Share this
Print Friendly, PDF & Email

(December 15, 2023 / The National Interest) In October, in the Iranian holy city of Qom, an indignant, portly mullah with a neckbeard riled up hundreds of faithful, flag-waving supporters by threatening to strike  “Zionist” targets in the North Caucasus, Azerbaijan, and Northern Iran.

Meet Tawhid Ibrahim Begli, the founder and leader of the Islamic Resistance Movement of Azerbaijan, better known as the Husseiniyyun—or followers of Hussein, the third Shia Imam— an Iranian-backed proxy with subversive cells in the Republic of Azerbaijan. Its purpose—to overthrow the secular government of Azerbaijani president Ilham Aliyev.

Since October 7, the Husseiniyyun have flooded Azerbaijani language social media with videos promoting radical religious ideology and calling for public demonstrations and attacks on Jewish and Israeli targets in Baku. But the incitement does not stop with striking Jews. Many of the propagandists also called for attacking Azerbaijani government buildings and overthrowing the current “Zionist regime.”

The Husseiniyyun information campaign against the Republic of Azerbaijan is not new. Last year, Ibrahim Begli claimed that the Husseiniyyun had over 100 channels on YouTube, TikTok, Instagram, Telegram, and Facebook, spreading the group’s ideology. Yet, the October 7 Massacre and the resulting Israel-Hamas War have provided a powerful radicalizing tool to use in their fight against Baku.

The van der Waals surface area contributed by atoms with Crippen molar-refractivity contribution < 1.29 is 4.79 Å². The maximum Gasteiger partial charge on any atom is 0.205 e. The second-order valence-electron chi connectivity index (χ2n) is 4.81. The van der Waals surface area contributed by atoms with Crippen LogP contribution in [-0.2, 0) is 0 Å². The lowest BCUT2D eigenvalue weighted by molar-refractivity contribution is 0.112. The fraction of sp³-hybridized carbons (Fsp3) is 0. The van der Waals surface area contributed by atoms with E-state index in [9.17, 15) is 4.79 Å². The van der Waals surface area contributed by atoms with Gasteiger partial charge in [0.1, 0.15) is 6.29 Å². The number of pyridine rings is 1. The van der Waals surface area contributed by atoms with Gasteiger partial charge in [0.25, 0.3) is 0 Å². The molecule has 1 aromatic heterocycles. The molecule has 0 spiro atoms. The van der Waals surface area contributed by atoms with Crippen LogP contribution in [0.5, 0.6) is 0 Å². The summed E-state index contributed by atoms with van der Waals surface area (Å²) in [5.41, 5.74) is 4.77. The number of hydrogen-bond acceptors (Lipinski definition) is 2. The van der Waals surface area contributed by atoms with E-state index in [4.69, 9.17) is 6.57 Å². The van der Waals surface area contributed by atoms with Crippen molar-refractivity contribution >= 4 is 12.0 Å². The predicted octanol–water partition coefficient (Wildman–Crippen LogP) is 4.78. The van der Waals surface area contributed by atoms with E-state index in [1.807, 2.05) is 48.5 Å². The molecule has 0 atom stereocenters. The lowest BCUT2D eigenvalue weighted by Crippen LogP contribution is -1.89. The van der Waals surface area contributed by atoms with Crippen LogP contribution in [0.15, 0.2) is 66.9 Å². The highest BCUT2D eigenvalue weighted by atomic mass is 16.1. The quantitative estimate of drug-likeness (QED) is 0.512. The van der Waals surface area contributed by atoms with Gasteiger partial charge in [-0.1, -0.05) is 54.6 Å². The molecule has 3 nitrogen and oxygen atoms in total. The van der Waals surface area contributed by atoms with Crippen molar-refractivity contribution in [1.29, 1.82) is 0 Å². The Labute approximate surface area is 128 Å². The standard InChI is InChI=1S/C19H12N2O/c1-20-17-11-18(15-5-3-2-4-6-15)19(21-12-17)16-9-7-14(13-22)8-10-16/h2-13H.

While in the West, Azerbaijan is often only thought of with regard to its conflict with Armenia, its destabilization could have massive regional and global repercussions. Azerbaijan serves as a key supplier of oil and gas to U.S. allies such as Israel and the European Union, especially as the latter attempts to wean itself off Russian energy. Azerbaijan’s strategic position, historic military cooperation with Israel, and antagonism toward Iran make it a crucial U.S. partner in the extremely likely chance that U.S.-Iranian relations deteriorate further. Additionally, because Azerbaijan is the only nation-state for the Azerbaijani people, it has potential sway over Iranian Azerbaijanis, Iran’s largest minority group.

Azerbaijan is also the key country in the “Middle Corridor”—a trade route from Asia to Europe bypassing both Russia and Iran. The Middle Corridor has already allowed Central Asian energy to reach the West without benefiting Moscow or Tehran.

Should the Husseiniyyun succeed in destabilizing Azerbaijan, this would all disappear.

In the past, Husseiniyyun threats have translated into action. In January 2017, Ibrahim Begli called for the assassination of Elmar Valiyev, the mayor of the Western Azerbaijani city of Ganja. A year later, a Husseiniyyun militant who studied in Qom and reportedly underwent combat training in Syria shot and seriously injured Valiyev and his bodyguard. Although this is the only attack attributed to the Husseiniyyun, it is far from everything.

Sources familiar with the activities of Azerbaijani security services told National Interest that Azerbaijani authorities have been hesitant to accredit the Husseiniyyun. Their hope is to avoid raising the group’s profile among pro-Iranian Shias living in Azerbaijan and pro-regime Iranian Azerbaijanis. But according to these sources, Husseiniyyun cells have been behind various subversive activities in Azerbaijan and abroad, including a thwarted attack on the Israeli embassy in July (in cooperation with the Iranian-backed Afghan proxy Liwa Fatemiyoun), the attempted assassination of an Azerbaijani member of parliament in March and a 2021 terror plot in Cyprus targeting Israelis.

The Iranian leadership appreciates the group’s work. On November 30, the regime honored Ibrahim Begli at the yearly Malik Ashtar National Festival celebrating Iranian military achievements.